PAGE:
Why Landlords Still Need an Umbrella Insurance Policy

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We don’t know what the future holds, and no matter how meticulously we try to keep our rental property secured and our renters safe, we’ll never know when a complaint or accident will arise causing us to potentially lose our property in a lawsuit battle.

Bottom line is this can be financially devastating for any rental property owner. The good news though is that, there is an umbrella policy for you.  Providing excess coverage above and beyond the landlord’s and auto insurance policy, umbrella coverage policy can provide a minimum of $1 million of added liability protection for only a few hundreds of dollars annually.

What Is An Umbrella Policy?landlord umbrella insurance Why Landlords Still Need an Umbrella Insurance Policy

Umbrella insurance policy is a catch all insurance policy that covers any liabilities over and above existing primary coverages.   In the case when the insured is liable, the insured’s primary insurance will pay up to its limits and any additional amounts will be covered by the umbrella insurance; up the limit of the umbrella insurance policy.  The umbrella insurance also provides coverages for false arrest, libel, slander, and liability coverage that may be excluded from the primary policy.

The basic landlord policy usually covers $100,000+ in liability protection (depending on the cost to rebuild your property), while the umbrellas’ starting coverage point is at $1 million and may go north of $10 million.  The latter type starts to take in effect the second you maxed out the liability on policies for both landlord and auto policy (if you own a car).

Aside from the umbrella liability coverage, it’s recommended that the landlords require renters to purchase renter’s insurance (tenant’s insurance) with liability protection to cover the home or leased apartment.  This is cover any liabilities due on the tenant’s behalf.  Shockingly, statistics says that only 1 out of every 5 renters is covered with this policy.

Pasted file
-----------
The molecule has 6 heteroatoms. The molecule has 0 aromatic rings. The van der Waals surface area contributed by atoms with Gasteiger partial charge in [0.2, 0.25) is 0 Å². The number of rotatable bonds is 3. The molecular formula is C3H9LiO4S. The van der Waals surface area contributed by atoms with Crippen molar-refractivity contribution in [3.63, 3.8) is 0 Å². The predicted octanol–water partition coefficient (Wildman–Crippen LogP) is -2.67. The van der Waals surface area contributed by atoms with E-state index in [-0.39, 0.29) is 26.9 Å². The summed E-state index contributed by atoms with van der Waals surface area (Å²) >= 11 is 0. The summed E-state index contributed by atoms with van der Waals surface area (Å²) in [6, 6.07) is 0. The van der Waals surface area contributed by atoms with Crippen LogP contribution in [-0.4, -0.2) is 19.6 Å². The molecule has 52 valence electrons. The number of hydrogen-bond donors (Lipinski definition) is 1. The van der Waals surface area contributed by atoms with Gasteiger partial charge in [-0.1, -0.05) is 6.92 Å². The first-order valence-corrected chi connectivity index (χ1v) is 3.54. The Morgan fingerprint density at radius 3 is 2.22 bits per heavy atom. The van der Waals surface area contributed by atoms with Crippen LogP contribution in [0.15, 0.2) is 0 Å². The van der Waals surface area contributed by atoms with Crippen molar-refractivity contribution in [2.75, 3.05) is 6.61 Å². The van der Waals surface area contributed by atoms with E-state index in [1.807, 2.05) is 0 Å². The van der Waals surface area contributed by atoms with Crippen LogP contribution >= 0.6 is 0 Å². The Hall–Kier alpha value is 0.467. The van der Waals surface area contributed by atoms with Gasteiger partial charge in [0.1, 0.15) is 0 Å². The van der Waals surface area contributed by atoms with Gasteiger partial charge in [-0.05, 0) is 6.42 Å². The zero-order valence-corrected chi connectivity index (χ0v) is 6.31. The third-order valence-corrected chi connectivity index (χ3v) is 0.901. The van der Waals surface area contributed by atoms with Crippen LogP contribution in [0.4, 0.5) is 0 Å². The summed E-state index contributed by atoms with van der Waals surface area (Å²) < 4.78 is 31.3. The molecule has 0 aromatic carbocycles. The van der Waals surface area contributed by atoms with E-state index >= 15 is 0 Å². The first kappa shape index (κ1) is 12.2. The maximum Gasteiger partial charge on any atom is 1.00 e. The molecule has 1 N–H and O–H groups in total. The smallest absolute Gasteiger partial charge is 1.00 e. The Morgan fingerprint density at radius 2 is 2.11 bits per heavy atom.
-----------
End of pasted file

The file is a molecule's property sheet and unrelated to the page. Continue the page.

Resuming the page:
What does an Umbrella Policy cover?

The umbrella policy provides protection to your personal assets, even including your future personal assets, such as wages, your inheritance, or even the lottery that you might win, against the cost of losing a lawsuit over an accident on your property or over a car accident. As we know, the losing party in a lawsuit has to pay the winning party’s medical expenses and lost wages, which could add up to quite a large sum.

Simply put, an umbrella policy is an excess liability protection that protects you from unforeseen and unfortunate events. Basically, it picks up where auto and homeowners’ / landlord insurance leaves off. It may have a high deductible, but this amount is designed to met by your other policies.

Upon Opening the Umbrella

Getting an umbrella coverage is about understanding your “exposures” and what you’ve been involved in. Your interests, hobbies, should be considered. Do you hunt? Do you play golf even when you’re renting? The more exposures you are into, the riskier is it for you and your belongings. Even the common act of having someone pet your dog could dramatically increase your liability.

The amount of protection is a matter of preference, which of course, needs the consideration of the present assets and potential net worth. The better way to do this is to put a higher price coverage than you think you can afford. The $1 million coverage may cost up to $300 a year, but this rate drops for the next coverage for the same amount, which may cost an extra $100 per year. Obviously, it’s about weighing what you can afford and understanding all your exposures.  Also, you might want to consider your future earnings, because if you’re found liable for an accident, your wages can be leveraged to pay a judgment.

If you currently have a high net worth or will have high net worth sometime in the near future, and if you consider exposure against its cost, then you’ll understand that’s really practical to get the umbrella coverage.

So do you need a personal umbrella insurance for your rental properties? The short answer is YES.

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